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|Title:||Correlation of iron and zinc levels with lesion depth in newly formed atherosclerotic lesions|
|Authors:||Minqin, R. |
Iron chelator desferal
|Source:||Minqin, R., Watt, F., Huat, B.T.K., Halliwell, B. (2003-03-15). Correlation of iron and zinc levels with lesion depth in newly formed atherosclerotic lesions. Free Radical Biology and Medicine 34 (6) : 746-752. ScholarBank@NUS Repository. https://doi.org/10.1016/S0891-5849(02)01427-2|
|Abstract:||Several studies have indicated a relationship between body iron content and cardiovascular disease, although other studies have not. There are also suggestions that zinc has an antioxidant and antiatherosclerotic effect. We have used Nuclear Microscopy, using the combination of Scanning Transmission Ion Microscopy (STIM), Rutherford Backscattering Spectrometry (RBS), and Proton Induced X-ray Emission (PIXE) to map and quantify iron and zinc levels in newly formed atherosclerotic lesions. Sixteen New Zealand White rabbits fed on a high cholesterol diet were divided into four groups of 4 rabbits each. Six weeks into the high cholesterol diet, two groups were treated with the iron chelating agent desferrioxamine, for 2 weeks and 4 weeks, respectively, by surgically implanting with Alzet osmotic pumps (Alza Corporation, Palo Alto, CA, USA) containing desferal (0.5 g/ml). The other two groups served as controls, and were surgically implanted with osmotic pumps containing saline. Tissue sections were taken from the aortic arch, flash frozen, and air-dried. Analysis of atherosclerotic lesions indicated a trend (p = .07) to a reduction in the progression of the lesion after 4 weeks of desferrioxamine treatment. For each of the control and desferrioxamine-treated animals however, the more extensive lesions contained a higher concentration of iron and a lower concentration of zinc. Our results are consistent with the view that early lesion formation may be accelerated by free radical production caused by increased iron levels, that zinc might antagonize such effects, and that more prolonged desferal treatment might have an antiatherosclerotic effect. © 2003 Elsevier Science Inc.|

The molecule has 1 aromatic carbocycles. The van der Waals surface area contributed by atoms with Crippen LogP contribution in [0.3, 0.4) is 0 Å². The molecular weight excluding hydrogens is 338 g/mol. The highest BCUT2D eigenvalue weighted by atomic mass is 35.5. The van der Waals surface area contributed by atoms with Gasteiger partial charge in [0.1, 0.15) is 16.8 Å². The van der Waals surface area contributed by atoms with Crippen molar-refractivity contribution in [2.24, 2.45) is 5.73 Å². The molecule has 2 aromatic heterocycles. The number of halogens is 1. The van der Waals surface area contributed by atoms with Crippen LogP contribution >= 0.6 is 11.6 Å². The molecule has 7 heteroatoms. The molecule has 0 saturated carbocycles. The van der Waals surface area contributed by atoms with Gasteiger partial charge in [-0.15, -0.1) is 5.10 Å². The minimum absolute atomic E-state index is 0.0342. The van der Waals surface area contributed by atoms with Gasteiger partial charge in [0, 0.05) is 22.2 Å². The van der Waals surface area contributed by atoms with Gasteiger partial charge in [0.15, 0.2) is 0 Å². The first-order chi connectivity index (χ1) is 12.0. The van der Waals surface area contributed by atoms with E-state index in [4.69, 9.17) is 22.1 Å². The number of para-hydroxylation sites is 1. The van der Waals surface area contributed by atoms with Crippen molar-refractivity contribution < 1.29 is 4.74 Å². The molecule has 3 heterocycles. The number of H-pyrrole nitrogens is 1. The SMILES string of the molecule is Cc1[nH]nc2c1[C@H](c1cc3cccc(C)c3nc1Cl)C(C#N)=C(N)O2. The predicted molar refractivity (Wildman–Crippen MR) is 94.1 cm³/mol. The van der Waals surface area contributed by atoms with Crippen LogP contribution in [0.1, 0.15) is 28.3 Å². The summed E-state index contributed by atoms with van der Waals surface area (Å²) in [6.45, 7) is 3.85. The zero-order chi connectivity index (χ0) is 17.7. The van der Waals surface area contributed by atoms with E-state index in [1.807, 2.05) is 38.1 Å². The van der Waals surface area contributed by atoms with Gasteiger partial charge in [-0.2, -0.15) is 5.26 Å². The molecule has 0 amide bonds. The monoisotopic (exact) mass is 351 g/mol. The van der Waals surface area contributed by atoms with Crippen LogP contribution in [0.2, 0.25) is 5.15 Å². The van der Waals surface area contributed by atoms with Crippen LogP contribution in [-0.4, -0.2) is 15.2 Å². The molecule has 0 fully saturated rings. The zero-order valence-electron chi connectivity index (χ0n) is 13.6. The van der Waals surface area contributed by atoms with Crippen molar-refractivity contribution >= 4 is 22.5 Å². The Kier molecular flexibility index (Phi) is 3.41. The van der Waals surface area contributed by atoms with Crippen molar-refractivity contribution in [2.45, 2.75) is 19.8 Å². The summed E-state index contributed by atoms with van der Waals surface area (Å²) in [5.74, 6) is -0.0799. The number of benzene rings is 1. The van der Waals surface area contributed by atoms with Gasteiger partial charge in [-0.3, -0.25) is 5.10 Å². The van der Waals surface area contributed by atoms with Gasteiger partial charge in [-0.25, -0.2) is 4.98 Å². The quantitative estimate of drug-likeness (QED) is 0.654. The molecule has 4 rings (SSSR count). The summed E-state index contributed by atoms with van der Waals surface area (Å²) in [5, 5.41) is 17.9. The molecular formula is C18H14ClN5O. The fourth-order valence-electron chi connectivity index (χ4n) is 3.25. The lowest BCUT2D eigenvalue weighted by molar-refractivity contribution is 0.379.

|Source Title:||Free Radical Biology and Medicine|
|Appears in Collections:||Staff Publications|
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